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Anticoagulants are a class of drugs essential for the optimal management of many thromboembolic and vascular disorders that are highly prevalent among older patients. Anticoagulants are unique compared to most pharmacologic agents because even small deviations from “therapeutic levels” place patients at risk for life-threatening complications. While older patients with multimorbidity are particularly susceptible to thrombosis, they also have higher risks of bleeding than the general population. With the approval of direct oral anticoagulants (DOACs) for thrombotic conditions, these agents are being used more frequently than traditional anticoagulants in the older patient due to convenience and lower bleeding risk in the general population. This chapter briefly reviews current anticoagulant therapy and focuses on the newer agents and recommendations for their use in older patients.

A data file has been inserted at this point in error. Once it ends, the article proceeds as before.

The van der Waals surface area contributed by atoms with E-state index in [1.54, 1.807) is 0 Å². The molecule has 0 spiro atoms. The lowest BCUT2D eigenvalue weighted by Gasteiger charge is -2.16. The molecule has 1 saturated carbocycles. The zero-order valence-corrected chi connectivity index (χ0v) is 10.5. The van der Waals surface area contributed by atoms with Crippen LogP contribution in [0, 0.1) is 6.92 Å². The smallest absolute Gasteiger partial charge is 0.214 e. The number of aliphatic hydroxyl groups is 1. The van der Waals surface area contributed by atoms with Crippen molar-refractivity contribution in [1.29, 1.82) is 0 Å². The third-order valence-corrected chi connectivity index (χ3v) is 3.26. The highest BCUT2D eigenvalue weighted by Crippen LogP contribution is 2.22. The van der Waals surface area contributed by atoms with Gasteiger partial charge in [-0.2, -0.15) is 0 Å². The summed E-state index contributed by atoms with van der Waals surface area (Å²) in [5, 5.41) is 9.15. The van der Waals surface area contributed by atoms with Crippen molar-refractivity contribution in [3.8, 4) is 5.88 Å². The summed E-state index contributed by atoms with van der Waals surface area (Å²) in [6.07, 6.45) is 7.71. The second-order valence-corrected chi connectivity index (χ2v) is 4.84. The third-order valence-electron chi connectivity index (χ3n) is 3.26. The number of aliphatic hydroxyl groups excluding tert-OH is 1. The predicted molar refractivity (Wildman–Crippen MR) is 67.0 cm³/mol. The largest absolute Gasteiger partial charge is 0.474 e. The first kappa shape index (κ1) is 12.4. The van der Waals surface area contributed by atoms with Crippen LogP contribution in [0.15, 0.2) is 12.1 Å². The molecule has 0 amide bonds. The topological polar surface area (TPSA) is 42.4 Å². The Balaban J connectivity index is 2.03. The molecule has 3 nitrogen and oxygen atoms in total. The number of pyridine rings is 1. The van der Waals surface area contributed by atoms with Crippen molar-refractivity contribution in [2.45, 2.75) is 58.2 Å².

Current anticoagulants that are available for use in the United States include unfractionated heparin (UFH), vitamin K antagonists (VKAs), low-molecular-weight heparins (LMWHs), indirect selective factor Xa inhibitor, and the direct thrombin (parental and oral) and factor Xa inhibitors. Tables 44–1 and 44–2 summarize the specific pharmacologic characteristics of these agents.

Table 44–1.Available classes of parenteral anticoagulant therapy.

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